First, apologies for the long absence. It’s likely to be a very busy next 6 months for both Xander and Erik—we aren’t gone, we aren’t giving up, but we are incredibly busy. Luckily, what we’re up to has serious long-term positive implications for ReConsider, both in terms of resources and reach.
In the meantime, wanted to share a thought.
Bear Market Coming?
Erik, at least, has been predicting a bear market for a long time. If you listen to the podcast, you’ll know I happen to think the next one is a doozy, and Xander sees some structural reasons for concern as well. Certainly I’m not certain of when it will come, and that’s certainly not the point of the article. The point is, the next recession will come.
One of the reasons I’m particularly concerned about the next recession—besides the obvious negative implications for many people in America and around the world—is that American and many other citizens are already quite frustrated, dissatisfied, worried, and feeling insecure. The conventional wisdom is that at the “height” of the business cycle (the good part), people are happy; during a recession, people aren’t. If people feel dissatisfied at the height of the business cycle, what’s going to happen when things turn south?
But enough about my worries. On to you for a quick question.
Who Are You Going to Blame?
Let’s say a recession occurs in the next year. Ask your inner self: who have you already decided to blame? Who are you ready to pounce on, before it’s even happened? Let’s look at a few of the usual suspects:
The current president: probably his fault, since recessions come from current policy and I don’t tend to vote his party. We’ve got tax cuts, government shutdown, trade war with China—we can blame all sorts of stuff. No need to think too hard on this one, we can just start tweeting.
The former president: actually his fault, as bad policy takes a few years to bear poison fruit. Talking points here include historically-long low interest rates (see: FA Hayek) and inflationary policy such as QE3 that drove a bubble / unhealthy recovery.
The government generally: Maybe you’re one of those “just leave the market alone” folks, or one of those “the market will always break itself and we need more regulation” folks, and you can just lament the avoidable yet inevitable economic collapse as due to a systemic misunderstanding of economics or mismatch of incentives at the helm of government.
Corporations in general: Maybe they lobbied for something, maybe they are just overly exploitative, or irrational, or exuberant, or not doing their part for the nation, or moving overseas, not creating enough jobs, and the like.
Certain misbehaving corporations: When recessions occur, we tend to find some corporations participating in criminal behavior to try to make money. If we look back to 2008, some people blame corporations who got caught doing no good on the way down for the recession itself—without them, things would have probably been fine. You’ll probably find a few such corporations to go after this time, as well.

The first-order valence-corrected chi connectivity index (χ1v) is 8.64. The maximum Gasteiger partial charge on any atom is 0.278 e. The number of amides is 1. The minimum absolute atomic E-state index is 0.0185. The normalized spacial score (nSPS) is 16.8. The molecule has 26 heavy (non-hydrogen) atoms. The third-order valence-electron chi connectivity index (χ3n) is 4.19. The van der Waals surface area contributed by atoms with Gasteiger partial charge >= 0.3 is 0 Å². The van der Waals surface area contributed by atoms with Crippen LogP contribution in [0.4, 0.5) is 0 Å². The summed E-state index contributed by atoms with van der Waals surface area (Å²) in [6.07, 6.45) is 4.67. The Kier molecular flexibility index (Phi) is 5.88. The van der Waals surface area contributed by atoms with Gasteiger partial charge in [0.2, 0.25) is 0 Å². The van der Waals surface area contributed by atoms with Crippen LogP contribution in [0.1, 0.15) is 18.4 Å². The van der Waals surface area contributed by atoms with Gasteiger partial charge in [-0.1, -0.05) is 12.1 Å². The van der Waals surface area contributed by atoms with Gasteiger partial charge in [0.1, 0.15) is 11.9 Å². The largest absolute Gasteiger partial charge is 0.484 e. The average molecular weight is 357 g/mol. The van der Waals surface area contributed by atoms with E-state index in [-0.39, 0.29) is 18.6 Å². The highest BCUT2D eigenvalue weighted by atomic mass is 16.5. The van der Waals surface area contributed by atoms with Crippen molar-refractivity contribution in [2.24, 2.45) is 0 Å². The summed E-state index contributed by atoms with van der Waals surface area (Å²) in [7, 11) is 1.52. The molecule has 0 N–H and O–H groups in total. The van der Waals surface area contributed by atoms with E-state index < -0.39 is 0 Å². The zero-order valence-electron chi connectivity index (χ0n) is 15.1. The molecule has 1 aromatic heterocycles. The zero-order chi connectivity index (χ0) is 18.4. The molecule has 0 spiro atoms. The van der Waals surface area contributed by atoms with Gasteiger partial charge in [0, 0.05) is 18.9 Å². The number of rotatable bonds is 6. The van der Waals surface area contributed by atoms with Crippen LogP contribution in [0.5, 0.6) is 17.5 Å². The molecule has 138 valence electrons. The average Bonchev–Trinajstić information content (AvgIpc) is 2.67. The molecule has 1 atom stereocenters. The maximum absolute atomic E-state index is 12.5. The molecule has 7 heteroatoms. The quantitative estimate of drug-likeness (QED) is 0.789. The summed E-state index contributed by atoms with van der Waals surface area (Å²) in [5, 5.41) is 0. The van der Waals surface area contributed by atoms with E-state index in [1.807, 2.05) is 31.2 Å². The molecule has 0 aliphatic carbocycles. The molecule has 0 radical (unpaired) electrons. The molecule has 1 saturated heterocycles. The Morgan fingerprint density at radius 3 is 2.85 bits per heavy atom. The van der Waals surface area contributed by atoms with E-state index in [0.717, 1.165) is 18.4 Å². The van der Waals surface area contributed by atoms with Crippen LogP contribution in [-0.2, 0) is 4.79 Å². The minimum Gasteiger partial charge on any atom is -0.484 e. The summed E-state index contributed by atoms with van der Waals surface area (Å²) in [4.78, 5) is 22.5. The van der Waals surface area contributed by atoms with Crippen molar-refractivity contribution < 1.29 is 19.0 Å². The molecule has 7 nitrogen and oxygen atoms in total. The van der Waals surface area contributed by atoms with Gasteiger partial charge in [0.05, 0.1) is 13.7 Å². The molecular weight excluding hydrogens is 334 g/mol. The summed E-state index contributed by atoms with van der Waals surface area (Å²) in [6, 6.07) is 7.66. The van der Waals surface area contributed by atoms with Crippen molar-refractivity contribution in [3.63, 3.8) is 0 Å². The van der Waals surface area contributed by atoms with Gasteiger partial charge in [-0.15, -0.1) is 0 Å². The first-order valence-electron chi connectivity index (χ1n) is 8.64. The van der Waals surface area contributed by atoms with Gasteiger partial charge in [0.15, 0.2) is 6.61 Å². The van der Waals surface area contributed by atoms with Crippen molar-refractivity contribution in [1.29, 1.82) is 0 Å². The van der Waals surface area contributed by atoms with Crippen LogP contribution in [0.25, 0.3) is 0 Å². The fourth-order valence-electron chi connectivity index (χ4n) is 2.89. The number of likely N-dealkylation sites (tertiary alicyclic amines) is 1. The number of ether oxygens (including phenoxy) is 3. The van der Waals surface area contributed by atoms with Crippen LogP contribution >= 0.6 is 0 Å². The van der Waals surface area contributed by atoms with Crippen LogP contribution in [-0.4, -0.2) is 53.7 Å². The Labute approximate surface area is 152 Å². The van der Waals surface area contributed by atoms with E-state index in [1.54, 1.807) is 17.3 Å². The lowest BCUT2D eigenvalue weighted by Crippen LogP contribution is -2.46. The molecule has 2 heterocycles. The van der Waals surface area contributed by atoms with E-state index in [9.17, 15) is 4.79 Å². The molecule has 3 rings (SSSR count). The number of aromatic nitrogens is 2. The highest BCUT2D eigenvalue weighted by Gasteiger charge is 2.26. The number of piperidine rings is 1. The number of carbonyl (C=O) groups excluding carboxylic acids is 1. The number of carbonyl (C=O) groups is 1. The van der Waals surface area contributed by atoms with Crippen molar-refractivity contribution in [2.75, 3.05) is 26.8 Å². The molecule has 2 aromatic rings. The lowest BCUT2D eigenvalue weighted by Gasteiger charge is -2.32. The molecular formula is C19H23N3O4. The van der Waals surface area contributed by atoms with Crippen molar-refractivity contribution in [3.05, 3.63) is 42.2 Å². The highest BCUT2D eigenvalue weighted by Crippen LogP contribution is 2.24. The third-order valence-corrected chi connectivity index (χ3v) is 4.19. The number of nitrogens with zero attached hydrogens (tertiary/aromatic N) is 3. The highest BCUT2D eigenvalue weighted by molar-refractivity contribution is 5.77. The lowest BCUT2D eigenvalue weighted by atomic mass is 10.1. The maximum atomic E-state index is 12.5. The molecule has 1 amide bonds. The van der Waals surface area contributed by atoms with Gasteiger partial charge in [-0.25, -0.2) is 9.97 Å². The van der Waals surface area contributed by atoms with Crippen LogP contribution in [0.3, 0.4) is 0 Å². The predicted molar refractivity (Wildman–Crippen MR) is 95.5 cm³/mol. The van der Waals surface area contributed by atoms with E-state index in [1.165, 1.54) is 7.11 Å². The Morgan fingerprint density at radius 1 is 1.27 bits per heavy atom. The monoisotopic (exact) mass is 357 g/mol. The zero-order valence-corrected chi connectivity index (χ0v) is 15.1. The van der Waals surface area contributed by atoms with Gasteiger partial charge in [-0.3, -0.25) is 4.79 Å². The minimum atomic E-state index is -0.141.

The rich in general: If they had less money, everyone else would have more, and that would kick up consumer spending (see: JM Keynes) and keep the economy afloat. If they didn’t hoard so much, we’d be fine.
Speculators in specific: In the housing market, speculators drove a bubble and killed the whole economy in 2008, Like lemmings, they just kept buying without good reason. Whatever market goes first in this next recession, there’s your bad guy.
Greed in general: If only people were less greedy, the economy would be great.
China and other developing nations: If they didn’t take so many of our jobs and undercut our economy, we would never have had a recession. Let’s double down on that trade war.
Immigrants: If we had less immigration, we wouldn’t have an oversupply of labor, and the unemployment rate would plummet to the point that wages go up, letting people save for the natural downturns in the cycle. We need to stop letting everyone in that just shows up.
Technology in general: It’s disruptive, and corporations use it to drive down their labor costs at the expense of the American worker. That disruption and displacement burns out the middle class and makes the economy volatile and weak.
Maybe one of those is pre-resonating with you. Maybe a few are, together. Someone’s going to write an article or a book or make a youtube video about each one of the above. You will be able to reach out and pluck some media that is going to 100% confirm what you’ve already decided is the cause of the next recession. You have plenty of opportunities for the world to confirm exactly what you believe, so you can ignore all the datapoints that point in other directions.
Or, you could choose to walk in with “beginner eyes,” and ask, “what drove this? Is the obvious trigger the cause, or just the most immediate starting point? How many factors had to line up to drive this recession? Is it natural or manmade? Is it preventable or inevitable? Was it exacerbated, or perhaps could it have been worse were it not for XYZ? How is it like or not like previous recessions?”
Economists with steady jobs will enjoy studying this with the same morbid fascination that geopolitical analysts study wars. They’ll have a lot of ink to spill. How willing will you be to absorb that ink before you have made up your mind?